that, in his September 5 speech to the Rada, Yanukovych had 
said Ukraine should address its membership in WTO "calmly, 
without haste, and taking into consideration the interests of 
domestic producers."  In plain language, Tymoshenko 
commented, Yanukovych was saying the process of WTO accession 
would be dragged out "endlessly." 
5. (C) Yuliya Mostova, Ukraine's leading political 
journalist, suggested that Yanukovych would have little 
opportunity to renegotiate the gas deal with Russia.  Energy 
Minister Boiko initially took a tough position in early 
August with the Russians, but something changed during the 
month, and Boiko and his ministry seem to be taking 
instructions from Regions financier Rinat Akhmetov, though 
the two never were close in the past.  Akhmetov's personal 
business interests were in securing as low a gas price as 
possible, which could come to the detriment of Ukraine's 
national interests, since he would trade political 
concessions for cheap gas.  Mostova felt Ukraine needed 
expensive gas in order to become independent.  Even at 
$95/tcm, the Ukrainian chemical industry was heading towards 
bankruptcy, leading Gazprom to negotiate with individual 
firms, offering lower gas for equity. (Comment:  Although 
higher gas prices have reduced margins and profits at 
Ukraine's chemical companies, published financial reports so 
far do not suggest the situation is quite as dire as Mostova 
6. (C) The Donetsk clan was attempting to impose its control 
over the entire economy, but the energy and fuel industry for 
now was not a single integrated entity, Mostova said.  Boiko 
had tried to bring NaftoHaz under his control, but the head 
of NaftoHaz said that he would answer to the PM only. 
NaftoHaz had ceased to be profitable.  Having delivered 10 
billion hryvna ($2 billion) to the state budget in 2005, it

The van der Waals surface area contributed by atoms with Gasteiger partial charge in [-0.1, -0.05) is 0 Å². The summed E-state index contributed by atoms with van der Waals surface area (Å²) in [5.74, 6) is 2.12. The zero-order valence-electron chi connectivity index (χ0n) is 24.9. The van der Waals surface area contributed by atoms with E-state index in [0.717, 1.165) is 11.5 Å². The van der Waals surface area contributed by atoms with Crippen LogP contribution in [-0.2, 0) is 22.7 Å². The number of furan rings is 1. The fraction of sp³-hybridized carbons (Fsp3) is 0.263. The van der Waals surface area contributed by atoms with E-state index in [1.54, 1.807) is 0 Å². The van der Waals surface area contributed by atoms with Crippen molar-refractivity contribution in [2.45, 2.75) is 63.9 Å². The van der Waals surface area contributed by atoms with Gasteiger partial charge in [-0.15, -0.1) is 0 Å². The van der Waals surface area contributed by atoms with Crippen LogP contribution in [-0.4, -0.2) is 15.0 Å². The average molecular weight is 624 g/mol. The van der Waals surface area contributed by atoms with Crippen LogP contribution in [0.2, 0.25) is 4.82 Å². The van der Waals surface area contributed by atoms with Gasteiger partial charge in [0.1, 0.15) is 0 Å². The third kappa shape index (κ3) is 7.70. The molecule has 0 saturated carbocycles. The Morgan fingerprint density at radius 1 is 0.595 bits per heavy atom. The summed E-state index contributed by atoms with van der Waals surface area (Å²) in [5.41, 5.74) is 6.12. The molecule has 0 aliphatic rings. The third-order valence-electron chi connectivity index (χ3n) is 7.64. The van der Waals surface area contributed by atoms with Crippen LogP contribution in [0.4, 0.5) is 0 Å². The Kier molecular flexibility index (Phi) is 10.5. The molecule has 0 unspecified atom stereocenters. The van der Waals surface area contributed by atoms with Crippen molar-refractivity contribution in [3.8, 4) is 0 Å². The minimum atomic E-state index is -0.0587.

had gone 15 billion hryvnia in the hole in 2006.  Partly that 
was because it no longer controlled domestic gas 
KIEV 00003552  002 OF 002 
distribution; RUE and the new joint venture did.  Partly it 
was due to looting by former NaftoHaz chief Ivchenko.  After 
becoming PM, Yanukovych invited SBU Chief Dryzhchany to 
explain what the SBU had done since last September to prevent 
the theft of 13.2 billion hryvnia ($2.6 billion) from 
Naftohaz' assets.  Mostova noted that under Kuchma, Naftohaz 
had a reliable structure contributing to the state budget, 
even if Kuchma demanded a 5% cut which netted him $300 
million.  "There's a d
ifference between corruption and 
looting," said Mostova, "and Ivchenko demonstrated the 
difference between a nationalist and a patriot." 
7. (C) Mostova and her husband DefMin Hrytsenko stressed the 
geostrategic threat posed by Russia's gas diplomacy.  If 
Gazprom/RUE were to conquer Ukraine, it would enjoy unchecked 
control over Europe.  The U.S. understood this reality much 
better than western Europe; what Ukraine needed was for U.S. 
energy companies to become involved in the process, such as 
realizing the idea floated by former Economics Minister 
Yatseniuk of forming a new international consortium to manage 
an additional pipeline which could be built.  A/S Fried 
stressed that the U.S. was supportive of any new projects